Europe’s libraries, archives, museums and audiovisual archives have vast and rich collections that represent Europe’s history and cultural diversity. The digitization and online accessibility of the Member States’ cultural material and its long term digital preservation are essential to enable access for all to culture and knowledge in the digital era and to promote the richness and diversity of European cultural heritage.
Digitized cultural material is an important resource for European cultural and creative industries. Digitization and online accessibility of Member States' cultural heritage, considered both in a national and cross-border context, contributes to economic growth and job creation and to the achievement of the digital single market through the increasing offer of new and innovative online products and services.
Especially in the case of Cultural Heritage the accessibility should be considered not only as technical accessibility (the possibility for all of enjoying digitized cultural material) but accessibility in the form of understanding and experience.
Find out more about by topic:
- Approaches to eAccessibility in Cultural Heritage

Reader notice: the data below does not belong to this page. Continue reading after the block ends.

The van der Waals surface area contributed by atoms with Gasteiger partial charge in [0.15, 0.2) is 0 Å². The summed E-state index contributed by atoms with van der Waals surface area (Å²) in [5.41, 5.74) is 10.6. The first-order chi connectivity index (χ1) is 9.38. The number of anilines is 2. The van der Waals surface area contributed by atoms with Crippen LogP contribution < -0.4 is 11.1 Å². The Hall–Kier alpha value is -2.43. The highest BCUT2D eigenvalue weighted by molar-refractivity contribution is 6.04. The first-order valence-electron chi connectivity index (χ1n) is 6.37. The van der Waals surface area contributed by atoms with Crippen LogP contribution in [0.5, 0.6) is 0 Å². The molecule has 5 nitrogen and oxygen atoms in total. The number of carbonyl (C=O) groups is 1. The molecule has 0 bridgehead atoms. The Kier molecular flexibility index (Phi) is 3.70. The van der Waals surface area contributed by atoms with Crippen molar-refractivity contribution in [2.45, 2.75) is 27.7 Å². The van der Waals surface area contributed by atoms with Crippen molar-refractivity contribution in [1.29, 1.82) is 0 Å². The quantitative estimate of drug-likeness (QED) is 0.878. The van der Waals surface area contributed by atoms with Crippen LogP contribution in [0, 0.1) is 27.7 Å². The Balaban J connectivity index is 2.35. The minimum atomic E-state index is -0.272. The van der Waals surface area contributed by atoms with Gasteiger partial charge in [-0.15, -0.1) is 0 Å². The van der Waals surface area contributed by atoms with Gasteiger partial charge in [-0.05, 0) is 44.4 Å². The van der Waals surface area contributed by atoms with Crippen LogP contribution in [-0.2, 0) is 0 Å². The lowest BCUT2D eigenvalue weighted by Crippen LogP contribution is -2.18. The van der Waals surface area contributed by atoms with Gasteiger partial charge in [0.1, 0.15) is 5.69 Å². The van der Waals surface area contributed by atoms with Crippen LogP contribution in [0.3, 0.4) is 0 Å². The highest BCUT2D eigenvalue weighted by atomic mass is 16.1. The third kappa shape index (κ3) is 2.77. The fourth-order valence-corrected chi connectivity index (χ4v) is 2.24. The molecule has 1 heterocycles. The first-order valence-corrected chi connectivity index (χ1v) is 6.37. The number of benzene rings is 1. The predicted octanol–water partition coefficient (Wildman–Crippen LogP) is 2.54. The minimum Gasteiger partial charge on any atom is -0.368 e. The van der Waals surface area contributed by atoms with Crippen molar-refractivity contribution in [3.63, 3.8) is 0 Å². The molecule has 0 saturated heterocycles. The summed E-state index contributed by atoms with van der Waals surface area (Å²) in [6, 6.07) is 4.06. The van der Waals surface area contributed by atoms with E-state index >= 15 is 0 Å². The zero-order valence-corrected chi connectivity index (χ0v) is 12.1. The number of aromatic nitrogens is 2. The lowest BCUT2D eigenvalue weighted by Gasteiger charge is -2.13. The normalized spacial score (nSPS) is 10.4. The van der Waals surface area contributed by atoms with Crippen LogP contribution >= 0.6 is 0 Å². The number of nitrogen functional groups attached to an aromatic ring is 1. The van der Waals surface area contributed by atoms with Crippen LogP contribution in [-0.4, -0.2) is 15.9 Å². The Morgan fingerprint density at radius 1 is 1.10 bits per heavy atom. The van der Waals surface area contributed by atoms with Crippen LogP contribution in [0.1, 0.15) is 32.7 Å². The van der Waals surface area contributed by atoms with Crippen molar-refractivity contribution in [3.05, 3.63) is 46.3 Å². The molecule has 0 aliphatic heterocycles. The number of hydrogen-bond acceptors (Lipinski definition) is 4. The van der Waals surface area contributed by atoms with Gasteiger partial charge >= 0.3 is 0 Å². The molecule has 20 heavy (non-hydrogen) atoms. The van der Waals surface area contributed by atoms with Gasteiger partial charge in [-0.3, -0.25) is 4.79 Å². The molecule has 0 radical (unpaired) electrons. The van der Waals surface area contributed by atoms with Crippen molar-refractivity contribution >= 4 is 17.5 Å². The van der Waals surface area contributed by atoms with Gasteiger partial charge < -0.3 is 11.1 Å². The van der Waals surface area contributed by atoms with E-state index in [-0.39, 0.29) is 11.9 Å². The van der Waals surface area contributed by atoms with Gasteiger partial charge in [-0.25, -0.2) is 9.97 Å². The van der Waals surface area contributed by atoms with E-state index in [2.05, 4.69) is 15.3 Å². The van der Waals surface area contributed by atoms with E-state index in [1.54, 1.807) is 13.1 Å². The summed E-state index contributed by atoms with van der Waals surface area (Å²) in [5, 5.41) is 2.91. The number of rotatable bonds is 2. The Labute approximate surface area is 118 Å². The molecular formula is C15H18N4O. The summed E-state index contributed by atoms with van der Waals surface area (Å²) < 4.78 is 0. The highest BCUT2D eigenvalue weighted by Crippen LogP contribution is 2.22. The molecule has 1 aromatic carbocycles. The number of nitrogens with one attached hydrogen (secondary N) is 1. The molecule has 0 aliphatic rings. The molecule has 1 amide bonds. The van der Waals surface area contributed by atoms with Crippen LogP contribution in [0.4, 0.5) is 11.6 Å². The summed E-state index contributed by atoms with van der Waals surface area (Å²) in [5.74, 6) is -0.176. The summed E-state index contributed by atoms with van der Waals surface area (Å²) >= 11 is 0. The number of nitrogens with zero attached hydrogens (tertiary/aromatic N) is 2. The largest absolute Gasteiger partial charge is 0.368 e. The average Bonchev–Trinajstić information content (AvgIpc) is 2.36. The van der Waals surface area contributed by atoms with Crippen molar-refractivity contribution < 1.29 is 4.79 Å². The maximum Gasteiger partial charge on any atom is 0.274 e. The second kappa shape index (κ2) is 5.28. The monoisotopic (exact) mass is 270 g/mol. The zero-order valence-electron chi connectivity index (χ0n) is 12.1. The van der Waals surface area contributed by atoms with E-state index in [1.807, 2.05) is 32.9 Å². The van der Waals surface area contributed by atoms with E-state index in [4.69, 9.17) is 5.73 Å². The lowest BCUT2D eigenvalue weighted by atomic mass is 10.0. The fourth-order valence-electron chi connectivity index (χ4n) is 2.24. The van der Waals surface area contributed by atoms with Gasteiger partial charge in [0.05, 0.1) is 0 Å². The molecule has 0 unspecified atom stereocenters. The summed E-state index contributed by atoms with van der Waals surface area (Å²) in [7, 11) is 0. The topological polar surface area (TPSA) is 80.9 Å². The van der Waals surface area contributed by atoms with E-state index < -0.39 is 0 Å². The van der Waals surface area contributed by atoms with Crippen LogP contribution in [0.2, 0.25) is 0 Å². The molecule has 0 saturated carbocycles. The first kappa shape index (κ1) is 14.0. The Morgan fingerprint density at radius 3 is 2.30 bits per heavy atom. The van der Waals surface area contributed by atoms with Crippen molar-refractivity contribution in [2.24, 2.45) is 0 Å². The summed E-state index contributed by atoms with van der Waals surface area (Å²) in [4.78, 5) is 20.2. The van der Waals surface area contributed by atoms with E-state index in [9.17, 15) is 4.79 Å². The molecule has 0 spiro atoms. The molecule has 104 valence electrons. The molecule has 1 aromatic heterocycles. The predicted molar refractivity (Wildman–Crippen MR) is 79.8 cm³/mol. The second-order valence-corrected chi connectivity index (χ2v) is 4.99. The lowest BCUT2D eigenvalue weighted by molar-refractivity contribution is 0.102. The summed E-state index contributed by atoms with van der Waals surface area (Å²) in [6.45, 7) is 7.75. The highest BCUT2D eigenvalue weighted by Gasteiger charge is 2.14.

- Standards and guidelines relevant to eAccessibility in Cultural Heritage
- Policy and legislation relevant to eAccessibility in Cultural Heritage
- Case studies in eAccessibility in Cultural Heritage
Find out more about accessibility and specific Web resources and tools:
- Museum and the internet (PDF, 184 k) (external): this paper presents five best practice examples in the use of digital media in the service of access to museums for disabled people and provides links to further examples.
- Transforming culture in the digital age (PDF, 6532k) (external) International Conference in Tarau, 2010, published by Estonian National Museum, Estonian Literary Museum, University of Tartu: in thist collection of articles, the focus of the transformations is on the intersections of individuals and institutions, and users and producers of culture
- Art Museum Learning in the Digital Age (PDF, 377 k) (external), published by National Art Education Association: the 2012 NAEA Museum Education Preconference examines how people are learning in the digital age and the implications for art museums and art museum educators.